• Augmentative and Alternative Communication (AAC) Treatment - "People with severe aphasia may benefit from augmentative and alternative communication devices used in functional activities” (Clinical Practice Point) (p. vii). 
      • Constraint-Induced Language Therapy - The guideline suggests several interventions that may be used to treat individuals with aphasia. These include treatment of phonological and semantic deficits based on cognitive neuropsychology models (Level II Evidence), constraint-induced therapy (Level II Evidence), and the use of gesture (Clinical Practice Point) (p. vi).
    • Swallowing
      • Compensatory Treatment & Dietary Modification - “Compensatory strategies such as positioning, therapeutic manoeuvres or modification of food and fluids to facilitate safe swallowing may be provided for people with dysphagia” (Level IV Evidence) (p. vii).
      • Electrical Stimulation, Oral-Motor Treatment & Thermal Stimulation - Several methods are suggested to facilitate resolution of dysphagia, including “Shaker” therapy (Level II Evidence), thermo-tactile stimulation (Level II Evidence), and electrical stimulation (Level III-3 Evidence) (p. vii).
      • Tube Feeding
        • “Early enteral tube feeding via a nasogastric tube may be used for people who require alternative feeding methods as a consequence of dysphagia (Level II Evidence) (p. viii).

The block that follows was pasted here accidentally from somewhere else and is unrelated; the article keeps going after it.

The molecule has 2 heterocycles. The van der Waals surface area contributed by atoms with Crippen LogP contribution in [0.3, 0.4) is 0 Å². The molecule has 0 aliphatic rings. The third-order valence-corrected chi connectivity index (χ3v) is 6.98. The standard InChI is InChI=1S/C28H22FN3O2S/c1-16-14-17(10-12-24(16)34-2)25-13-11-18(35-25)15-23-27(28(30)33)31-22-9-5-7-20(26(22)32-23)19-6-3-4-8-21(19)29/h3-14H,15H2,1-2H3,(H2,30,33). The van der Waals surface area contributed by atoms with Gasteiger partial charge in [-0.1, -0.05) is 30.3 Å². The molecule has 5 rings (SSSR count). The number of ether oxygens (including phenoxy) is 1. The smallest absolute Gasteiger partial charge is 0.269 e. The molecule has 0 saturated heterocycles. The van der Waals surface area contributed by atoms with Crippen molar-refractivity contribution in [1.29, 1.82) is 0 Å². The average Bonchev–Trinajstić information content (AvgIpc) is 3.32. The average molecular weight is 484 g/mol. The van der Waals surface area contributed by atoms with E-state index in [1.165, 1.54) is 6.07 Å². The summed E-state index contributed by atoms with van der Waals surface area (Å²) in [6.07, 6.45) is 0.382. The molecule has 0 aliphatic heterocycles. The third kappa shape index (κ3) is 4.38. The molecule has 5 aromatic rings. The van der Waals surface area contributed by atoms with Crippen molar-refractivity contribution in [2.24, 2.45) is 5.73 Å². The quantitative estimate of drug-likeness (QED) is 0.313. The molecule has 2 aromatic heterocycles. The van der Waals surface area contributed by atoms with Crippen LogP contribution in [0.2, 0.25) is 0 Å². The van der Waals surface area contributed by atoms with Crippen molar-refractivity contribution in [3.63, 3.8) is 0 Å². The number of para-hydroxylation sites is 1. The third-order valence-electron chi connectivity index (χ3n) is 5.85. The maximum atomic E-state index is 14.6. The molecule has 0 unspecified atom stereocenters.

• “NG rather than PEG feeding should be used routinely during the first month post-stroke for people who do not recover a functional swallow" (Level II Evidence) (p. viii).
        • “Decisions regarding long-term enteral feeding for people who do not recover a functional swallow should be made in consultation with the person with stroke and the family” (Clinical Practice Point) (p. viii).
        • "If a decision is taken for long-term enteral feeding, a PEG or similar permanent feeding tube should be used” (Clinical Practice Point) (p. viii).
  • Service Delivery
    • Format
      • Group-Based Treatment - “People with aphasia may be considered for group therapy” (Level II Evidence) (p. vii). 

Keywords: Stroke; Aphasia; Swallowing Disorders

Access the Guideline

Added to Compendium: October 2011

Share This Page

Print This Page